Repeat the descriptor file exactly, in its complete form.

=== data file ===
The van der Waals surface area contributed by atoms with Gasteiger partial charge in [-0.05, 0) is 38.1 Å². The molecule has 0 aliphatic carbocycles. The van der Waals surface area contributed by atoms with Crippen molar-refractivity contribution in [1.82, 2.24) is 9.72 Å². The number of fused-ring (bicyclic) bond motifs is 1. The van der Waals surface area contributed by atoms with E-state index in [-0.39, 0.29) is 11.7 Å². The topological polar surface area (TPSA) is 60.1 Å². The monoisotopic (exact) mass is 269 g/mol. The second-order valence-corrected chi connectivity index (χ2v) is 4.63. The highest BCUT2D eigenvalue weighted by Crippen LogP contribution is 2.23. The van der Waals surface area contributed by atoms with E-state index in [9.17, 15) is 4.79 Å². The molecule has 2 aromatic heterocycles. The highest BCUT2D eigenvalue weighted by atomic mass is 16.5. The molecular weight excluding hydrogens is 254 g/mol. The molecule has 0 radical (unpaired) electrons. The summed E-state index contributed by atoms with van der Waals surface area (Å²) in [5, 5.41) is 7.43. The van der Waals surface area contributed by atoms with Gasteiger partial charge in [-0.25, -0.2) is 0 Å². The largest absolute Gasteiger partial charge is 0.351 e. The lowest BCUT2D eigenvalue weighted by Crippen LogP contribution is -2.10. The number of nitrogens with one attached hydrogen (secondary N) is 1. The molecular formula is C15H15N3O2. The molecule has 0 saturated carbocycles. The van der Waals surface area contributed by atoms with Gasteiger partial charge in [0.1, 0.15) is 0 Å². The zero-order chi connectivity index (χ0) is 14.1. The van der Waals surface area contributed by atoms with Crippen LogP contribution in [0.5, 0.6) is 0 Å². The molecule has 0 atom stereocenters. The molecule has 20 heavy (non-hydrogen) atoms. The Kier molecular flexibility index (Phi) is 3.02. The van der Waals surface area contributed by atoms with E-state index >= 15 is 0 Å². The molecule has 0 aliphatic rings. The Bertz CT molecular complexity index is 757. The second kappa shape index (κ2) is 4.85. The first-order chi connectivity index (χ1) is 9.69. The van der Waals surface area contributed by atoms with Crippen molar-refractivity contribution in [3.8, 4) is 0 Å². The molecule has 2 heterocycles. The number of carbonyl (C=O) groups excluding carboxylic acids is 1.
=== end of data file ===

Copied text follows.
The van der Waals surface area contributed by atoms with Gasteiger partial charge in [-0.05, 0) is 38.1 Å². The molecule has 0 aliphatic carbocycles. The van der Waals surface area contributed by atoms with Crippen molar-refractivity contribution in [1.82, 2.24) is 9.72 Å². The number of fused-ring (bicyclic) bond motifs is 1. The van der Waals surface area contributed by atoms with E-state index in [-0.39, 0.29) is 11.7 Å². The topological polar surface area (TPSA) is 60.1 Å². The monoisotopic (exact) mass is 269 g/mol. The second-order valence-corrected chi connectivity index (χ2v) is 4.63. The highest BCUT2D eigenvalue weighted by Crippen LogP contribution is 2.23. The van der Waals surface area contributed by atoms with E-state index in [9.17, 15) is 4.79 Å². The molecule has 2 aromatic heterocycles. The highest BCUT2D eigenvalue weighted by atomic mass is 16.5. The molecular weight excluding hydrogens is 254 g/mol. The molecule has 0 radical (unpaired) electrons. The summed E-state index contributed by atoms with van der Waals surface area (Å²) in [5, 5.41) is 7.43. The van der Waals surface area contributed by atoms with Gasteiger partial charge in [-0.25, -0.2) is 0 Å². The largest absolute Gasteiger partial charge is 0.351 e. The lowest BCUT2D eigenvalue weighted by Crippen LogP contribution is -2.10. The number of nitrogens with one attached hydrogen (secondary N) is 1. The molecular formula is C15H15N3O2. The molecule has 0 saturated carbocycles. The van der Waals surface area contributed by atoms with Gasteiger partial charge in [0.1, 0.15) is 0 Å². The zero-order chi connectivity index (χ0) is 14.1. The van der Waals surface area contributed by atoms with Crippen LogP contribution in [0.5, 0.6) is 0 Å². The molecule has 0 atom stereocenters. The molecule has 20 heavy (non-hydrogen) atoms. The Kier molecular flexibility index (Phi) is 3.02. The van der Waals surface area contributed by atoms with E-state index >= 15 is 0 Å². The molecule has 0 aliphatic rings. The Bertz CT molecular complexity index is 757. The second kappa shape index (κ2) is 4.85. The first-order chi connectivity index (χ1) is 9.69. The van der Waals surface area contributed by atoms with Crippen molar-refractivity contribution in [3.8, 4) is 0 Å². The molecule has 2 heterocycles. The number of carbonyl (C=O) groups excluding carboxylic acids is 1.